The percentage of San Francisco Unified School District graduates enrolling in college has been steadily increasing. Last year, 80 percent of SFUSD graduates entered a two or four year college.
Nearly 25 percent of SFUSD graduates begin their post-high school journey at City College of San Francisco (CCSF). In the past far too many of those students who started at City College with the intention of earning a degree or transferring to a four year university experienced setbacks.
For students just entering college, their priority for registration was the lowest so students were not able to register for required classes like English and Math. Additionally, many students have to work to support themselves and their families. These, along with other challenges, prolonged their time at the community college to an average of seven years before they were able to transfer.
That’s why, nearly a decade ago, leaders from SFUSD got together with leaders from City College to come up with a way to better serve students who faced the most challenges with college completion.
Bridge to Success is the result of these conversations. Important work began, with support from a grant from the Bill & Melinda Gates Foundation, that still continues today even after the grant money is gone and many of the staff faces have changed.
Last week I attended the Bridge to Success Leadership Symposium, where educators from the school district and City College met to review our progress, and recommit to the collective work of supporting our students.
This important and strong collaboration between CCSF and SFUSD equips young people, many of whom are African American and Latinx, with support at key stages of their academic development, beginning in middle school and continuing through their first year at City College.
Over the past decade, the Bridge to Success partnership has led to a variety policy changes and events for students. Currently, SFUSD students have priority registration when they enter City College. Students are able to sign up for core academic classes that will allow them to earn a degree or transfer within two years. The annual FRISCO Day at CCSF is attended by nearly 1,000 12th grade students and they are guided through the five step matriculation process, and provide information about student programs at CCSF.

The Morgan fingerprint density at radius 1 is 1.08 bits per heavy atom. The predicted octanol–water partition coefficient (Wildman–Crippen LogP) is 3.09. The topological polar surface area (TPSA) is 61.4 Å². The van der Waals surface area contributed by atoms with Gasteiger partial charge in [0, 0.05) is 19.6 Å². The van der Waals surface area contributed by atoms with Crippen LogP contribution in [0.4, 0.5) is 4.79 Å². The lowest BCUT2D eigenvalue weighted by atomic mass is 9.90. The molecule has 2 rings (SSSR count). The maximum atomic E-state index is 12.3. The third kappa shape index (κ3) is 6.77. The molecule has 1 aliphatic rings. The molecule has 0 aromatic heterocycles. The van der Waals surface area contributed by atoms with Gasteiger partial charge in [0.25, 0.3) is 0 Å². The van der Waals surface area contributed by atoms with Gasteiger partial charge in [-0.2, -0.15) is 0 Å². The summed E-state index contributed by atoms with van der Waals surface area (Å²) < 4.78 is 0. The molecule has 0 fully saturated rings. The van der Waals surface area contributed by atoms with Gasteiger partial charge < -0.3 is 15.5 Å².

Since it began in 2011, FRISCO Day has helped increase early registration rates for participating students by nearly 100 percent. These high school students have their college schedule set even before they graduate from SFUSD. This sets students up for success when they start classes in August.
Another opportunity, Summer Bridge, is a free, two-week program that provides social-emotional transitional support to college life, as well as academic coaching in college-level English and Math to give students a head start. Through an initiative called Summer Melt Outreach, the college follows up with students via phone or text who have applied to CCSF but not yet completed the registration process.
Students who experience college classes before they even graduate from high school have a better chance of going to college. Our Early College program supports students who dually enroll, with an emphasis on subjects connected to jobs in high-demand fields. This too has grown tremendously over the past decade. During the past school year 1,149 high school students completed college courses at CCSF. I anticipate that number will to continue to grow — Board of Education President Stevon Cook and Vice President Mark Sanchez co-authored a resolution calling for SFUSD and CCSF to continue to work together to increase access to existing courses, including career apprenticeships and language courses.
We want our students to have the option to stay in the city where they grew up, which means we want graduates who are well-equipped to contribute to SF’s workforce and community. I’m grateful to our partners at City College for helping to make that a reality.
Vincent Matthews is the superintendent of the San Francisco Unified School District. He is a guest columnist.